TUI’s SBTi commitment for Hotels & Resorts is -46.2 per cent by 2030. It has also set its own target to reach net zero carbon across all operations (cruises, airline package holidays) by 2050. Sustainable Hotel News asked Jessica Kuthe, director portfolio management TUI Hotels & Resorts, about how it plans to achieve this, what work the group is doing with the GSTC and what she thinks of standardisation in the sector when it comes to reporting sustainable practices.
TUI says it is aiming to achieve net zero across all operations by 2050. Do you think every hotel chain / operator has a responsibility to achieve net zero by 2050?
JK: We are in a decade of sustainable transformation. That applies for TUI and the tourism industry, but also for every other business on this planet. It’s time to see sustainability as a necessity to integrate it in the business and to strive to reduce our impact as much as possible. At TUI we see an opportunity to get there much sooner than 2050, and are committed to sharing our learnings with the wider industry to accelerate the transformation.
How is TUI working with the Global Sustainable Tourism Council (GSTC) to achieve its sustainability goals?
JK: We have been working with the GSTC for our hotels since 2012. We only accept sustainability certifications that are recognised by the independent GSTC and meet its strict standards. Our own research has demonstrated [that] certified hotels also proved significantly increased environmental performance compared to non-certified resorts. In addition, TUI is also a member of the GSTC Board of Directors and is actively involved in further development.
This year TUI Hotels & Resorts published its Green Building Guidelines, which provide its hotels and hotel partners with recommendations for construction and refurbishment projects. How has the Green Building Guidelines for your hotels been received?
JK: They were received with great interest and we would like to develop them further in the future, together with the industry. Our development colleagues also use the guidelines in their discussions with potential investors and hotel partners, e.g. in Asia or Africa.
What are TUI Hotels & Resorts’ customers asking for when it comes to sustainability?
JK: Customers consider sustainability as an important aspect when booking their hotel stays, but it is often not easy to identify these options. We encourage our hotels and hotel partners to strive for a sustainability certification that is recognised by the GSTC. The TUI tour operators have recently started to mark these hotels with a catchy label to make the sustainability certification more visible for our guests providing reassurance and orientation.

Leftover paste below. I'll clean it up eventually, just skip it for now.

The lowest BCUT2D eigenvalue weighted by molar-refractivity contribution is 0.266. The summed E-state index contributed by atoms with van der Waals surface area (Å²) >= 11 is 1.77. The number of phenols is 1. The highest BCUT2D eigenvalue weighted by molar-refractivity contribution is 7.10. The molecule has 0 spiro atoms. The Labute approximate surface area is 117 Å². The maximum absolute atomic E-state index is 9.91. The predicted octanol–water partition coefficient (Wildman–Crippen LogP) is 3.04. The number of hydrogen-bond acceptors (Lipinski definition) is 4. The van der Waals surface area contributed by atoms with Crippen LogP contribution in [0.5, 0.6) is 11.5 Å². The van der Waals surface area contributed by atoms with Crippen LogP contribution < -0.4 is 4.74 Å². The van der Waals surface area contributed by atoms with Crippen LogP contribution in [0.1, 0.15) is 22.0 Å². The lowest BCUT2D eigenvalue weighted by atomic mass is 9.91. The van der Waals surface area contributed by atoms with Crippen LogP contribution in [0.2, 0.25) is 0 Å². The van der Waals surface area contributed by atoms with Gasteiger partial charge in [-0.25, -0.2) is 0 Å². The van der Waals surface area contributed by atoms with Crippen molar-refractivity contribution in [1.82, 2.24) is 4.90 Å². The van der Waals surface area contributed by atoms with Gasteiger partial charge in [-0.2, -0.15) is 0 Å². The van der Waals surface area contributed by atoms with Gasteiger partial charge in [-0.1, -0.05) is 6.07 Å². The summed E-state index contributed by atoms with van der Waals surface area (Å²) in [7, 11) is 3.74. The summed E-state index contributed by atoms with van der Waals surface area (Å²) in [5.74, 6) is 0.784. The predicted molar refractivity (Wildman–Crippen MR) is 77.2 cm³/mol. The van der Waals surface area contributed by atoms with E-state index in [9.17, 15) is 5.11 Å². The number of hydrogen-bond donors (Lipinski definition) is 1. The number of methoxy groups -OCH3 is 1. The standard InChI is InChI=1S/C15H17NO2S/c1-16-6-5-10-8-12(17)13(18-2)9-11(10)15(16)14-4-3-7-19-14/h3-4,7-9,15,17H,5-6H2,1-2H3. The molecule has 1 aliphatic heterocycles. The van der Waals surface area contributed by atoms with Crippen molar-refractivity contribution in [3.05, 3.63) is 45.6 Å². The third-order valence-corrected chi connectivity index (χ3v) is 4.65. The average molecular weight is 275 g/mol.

How hard is it to gather data and metrics without a standardised framework across the hospitality sector?
JK: TUI implemented a robust data collection process many years ago in order to be able to measure consumption and track relevant KPIs. Due to global developments and a tightening of legal reporting obligations, TUI intensively monitors the requirements and regularly adapts the data collection system. We welcome the increasing move to develop standardised metrics for the industry, as this is essential if we are going to make meaningful comparisons and benchmarks to drive improvements.
Given the varied and wide supply chain for the hotel sector, are Scope 3 emissions going to be the target which lets the hotel industry down?
JK: Scope 3 emissions are indeed a broad area which we are already starting to investigate these in much greater detail. Like most hotels, we started with Scope 1 and 2 as they are within our direct control, but Scope 3 are of course essential as part of our Net-zero objectives by 2050. A common industry approach to Scope 3 measurement and reduction is something we would welcome. However, it’s already clear our suppliers will share our vision of the need to create a more sustainable future which is the most important first step. We will therefore approach each other from both sides.
Is food waste an issue hotels can no longer ignore?
JK: We have been working to reduce our food waste for many years as it is such an important topic from a carbon, cost and customer sentiment point of view. Whether with regional sourcing, appealing food presentation in smaller portions, training or the latest measuring methods. We currently have a pilot project where we analyse food waste with the help of AI [TUI is working with Kitro Food Waste System].
TUI tied its credit lines to SBTi – will this continue after 2026?
JK: TUI has successfully extended the maturity of its existing credit lines by a further two years. For the first time it will also be linked to the achievement of the Group’s emission reduction targets confirmed by the Science Based Targets Initiative (SBTi). The extension has just been announced and a continuation will then be determined again in the next update.
You can read more about TUI’s Force for Good programme here.